My Internship at the Walters
By Nissa Cheng
Umayyad? Abbasid? Fatimid? My first day at the Walters Art Museum last fall was full of terms that sounded vaguely familiar, but for this Classics major, they were a few centuries out of my usual area of interest. I was interning with the Curator of Islamic Arts, working with a topic I hadn’t studied since high school world history, and my first few weeks were incredibly eye opening. As I tried to relearn the basics of the history of Islam, I was acutely aware of how little I had deviated from my comfort zone of ancient Greek and Roman history during my four years at Hopkins. The fault for that was purely mine, as my love of my own field had kept me from straying too far. Now there was the opportunity to do so at one of the best museums in the country.
I was fortunate enough to be named a Hall Fellow in the fall of 2013. The fellowship, which was founded by art-lovers and philanthropists Robert and Nancy Hall, allows four Hopkins students per year (two in the summer and two in the fall) to intern at the Walters Art Museum, contributing to the work there and gaining practical experience in the museum field. Interns are generally assigned to one or more long-term projects in their department, which can be either in the department of education or one of the curatorial divisions.
I identified my favorite objects in the Walters’ collection of Islamic arts, including a Sasanian bronze jug and a collection of gold jewelry from Moorish Spain. Dr. Amy Landau, the Curator of Islamic Arts and Manuscripts, was patient with my initial unfamiliarity with the material and assigned me a project that drew on some of my Classical background. My project involved extensive research of the portions of the collection that reflected the transition between Late Antiquity and the Early Islamic Period—the cultural predecessor of early Islam.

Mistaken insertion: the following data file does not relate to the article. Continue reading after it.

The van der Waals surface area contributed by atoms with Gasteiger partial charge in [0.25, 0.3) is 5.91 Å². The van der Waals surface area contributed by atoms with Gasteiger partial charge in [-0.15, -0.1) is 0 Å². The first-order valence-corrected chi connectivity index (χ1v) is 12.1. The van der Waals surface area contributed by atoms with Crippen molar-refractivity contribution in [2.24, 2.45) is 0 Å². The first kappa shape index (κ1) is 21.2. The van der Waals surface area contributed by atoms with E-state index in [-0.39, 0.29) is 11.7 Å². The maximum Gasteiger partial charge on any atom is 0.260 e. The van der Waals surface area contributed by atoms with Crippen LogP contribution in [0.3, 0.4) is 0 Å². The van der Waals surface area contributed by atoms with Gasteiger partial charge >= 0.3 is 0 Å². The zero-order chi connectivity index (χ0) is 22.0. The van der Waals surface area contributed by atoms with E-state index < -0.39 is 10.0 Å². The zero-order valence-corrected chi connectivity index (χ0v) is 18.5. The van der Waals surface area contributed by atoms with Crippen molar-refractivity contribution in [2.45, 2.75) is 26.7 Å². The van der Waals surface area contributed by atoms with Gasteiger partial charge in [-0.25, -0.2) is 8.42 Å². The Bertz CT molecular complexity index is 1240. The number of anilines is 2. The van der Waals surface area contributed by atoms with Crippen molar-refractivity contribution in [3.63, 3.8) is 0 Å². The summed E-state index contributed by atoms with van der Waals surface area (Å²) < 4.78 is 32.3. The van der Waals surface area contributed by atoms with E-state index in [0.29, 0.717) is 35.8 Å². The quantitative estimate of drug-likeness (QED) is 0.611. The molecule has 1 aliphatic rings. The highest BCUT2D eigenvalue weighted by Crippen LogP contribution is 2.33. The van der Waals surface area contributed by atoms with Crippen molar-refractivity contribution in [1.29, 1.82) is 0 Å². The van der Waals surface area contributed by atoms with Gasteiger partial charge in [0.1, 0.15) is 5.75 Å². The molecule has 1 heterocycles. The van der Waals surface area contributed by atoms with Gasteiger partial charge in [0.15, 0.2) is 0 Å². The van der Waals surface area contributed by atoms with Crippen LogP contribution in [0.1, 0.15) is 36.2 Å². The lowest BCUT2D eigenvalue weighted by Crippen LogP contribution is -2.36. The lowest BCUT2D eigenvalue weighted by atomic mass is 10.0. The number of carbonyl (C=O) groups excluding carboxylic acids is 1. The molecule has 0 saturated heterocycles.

In addition to this project, I had the pleasure of working on several smaller assignments in preparation for a forthcoming exhibition involving international loans. The exhibit, entitled “Pearls on a String: Artists, Patrons, and Poets at the Great Islamic Courts,” will showcase Islamic manuscripts and related objects to tell the stories of key individuals within the Islamic world. My tasks were varied. Early on, one of my tasks was researching individuals included in the exhibit. Later I scoured auction catalogues seeking comparanda for loan objects, handled manuscripts in the Walters collection to evaluate them for inclusion in the exhibit, and provided curatorial input relating to the design of the exhibition space.
I never did get to work with the Walters’ outstanding collection of Roman sarcophagi or Greek statues. I was thrown in a direction I had never considered and it took me time to find my bearings. However, when I did orient myself, I discovered a new field and developed a passion for Islamic art. While my fellowship at the Walters did not meet my expectations in the way I had anticipated, my ability to contribute to a large international travelling exhibition and to work with curatorial professionals at a prominent institution were perhaps more rewarding.